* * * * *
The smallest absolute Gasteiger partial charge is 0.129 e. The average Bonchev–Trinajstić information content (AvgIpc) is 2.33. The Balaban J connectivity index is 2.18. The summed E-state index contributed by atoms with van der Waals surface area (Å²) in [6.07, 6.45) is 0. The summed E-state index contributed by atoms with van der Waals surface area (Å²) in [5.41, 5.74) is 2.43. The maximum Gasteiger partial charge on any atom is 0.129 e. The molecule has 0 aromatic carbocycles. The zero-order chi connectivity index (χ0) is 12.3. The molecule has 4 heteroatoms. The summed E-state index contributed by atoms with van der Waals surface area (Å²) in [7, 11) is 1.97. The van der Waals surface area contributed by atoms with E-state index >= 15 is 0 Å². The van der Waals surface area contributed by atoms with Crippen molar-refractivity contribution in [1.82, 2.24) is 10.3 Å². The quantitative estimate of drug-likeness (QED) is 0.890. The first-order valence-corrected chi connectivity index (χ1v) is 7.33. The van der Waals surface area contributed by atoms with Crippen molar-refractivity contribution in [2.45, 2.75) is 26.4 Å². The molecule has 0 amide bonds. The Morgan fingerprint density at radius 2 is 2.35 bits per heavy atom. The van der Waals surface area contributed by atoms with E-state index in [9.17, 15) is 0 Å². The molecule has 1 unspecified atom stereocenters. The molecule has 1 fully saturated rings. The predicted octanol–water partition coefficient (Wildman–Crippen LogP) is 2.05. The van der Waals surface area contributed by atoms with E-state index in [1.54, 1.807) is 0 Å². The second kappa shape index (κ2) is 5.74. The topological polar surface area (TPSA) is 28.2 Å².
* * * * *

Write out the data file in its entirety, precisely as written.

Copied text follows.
The smallest absolute Gasteiger partial charge is 0.129 e. The average Bonchev–Trinajstić information content (AvgIpc) is 2.33. The Balaban J connectivity index is 2.18. The summed E-state index contributed by atoms with van der Waals surface area (Å²) in [6.07, 6.45) is 0. The summed E-state index contributed by atoms with van der Waals surface area (Å²) in [5.41, 5.74) is 2.43. The maximum Gasteiger partial charge on any atom is 0.129 e. The molecule has 0 aromatic carbocycles. The zero-order chi connectivity index (χ0) is 12.3. The molecule has 4 heteroatoms. The summed E-state index contributed by atoms with van der Waals surface area (Å²) in [7, 11) is 1.97. The van der Waals surface area contributed by atoms with E-state index >= 15 is 0 Å². The van der Waals surface area contributed by atoms with Crippen molar-refractivity contribution in [1.82, 2.24) is 10.3 Å². The quantitative estimate of drug-likeness (QED) is 0.890. The first-order valence-corrected chi connectivity index (χ1v) is 7.33. The van der Waals surface area contributed by atoms with Crippen molar-refractivity contribution in [2.45, 2.75) is 26.4 Å². The molecule has 0 amide bonds. The Morgan fingerprint density at radius 2 is 2.35 bits per heavy atom. The van der Waals surface area contributed by atoms with E-state index in [9.17, 15) is 0 Å². The molecule has 1 unspecified atom stereocenters. The molecule has 1 fully saturated rings. The predicted octanol–water partition coefficient (Wildman–Crippen LogP) is 2.05. The van der Waals surface area contributed by atoms with E-state index in [1.54, 1.807) is 0 Å². The second kappa shape index (κ2) is 5.74. The topological polar surface area (TPSA) is 28.2 Å².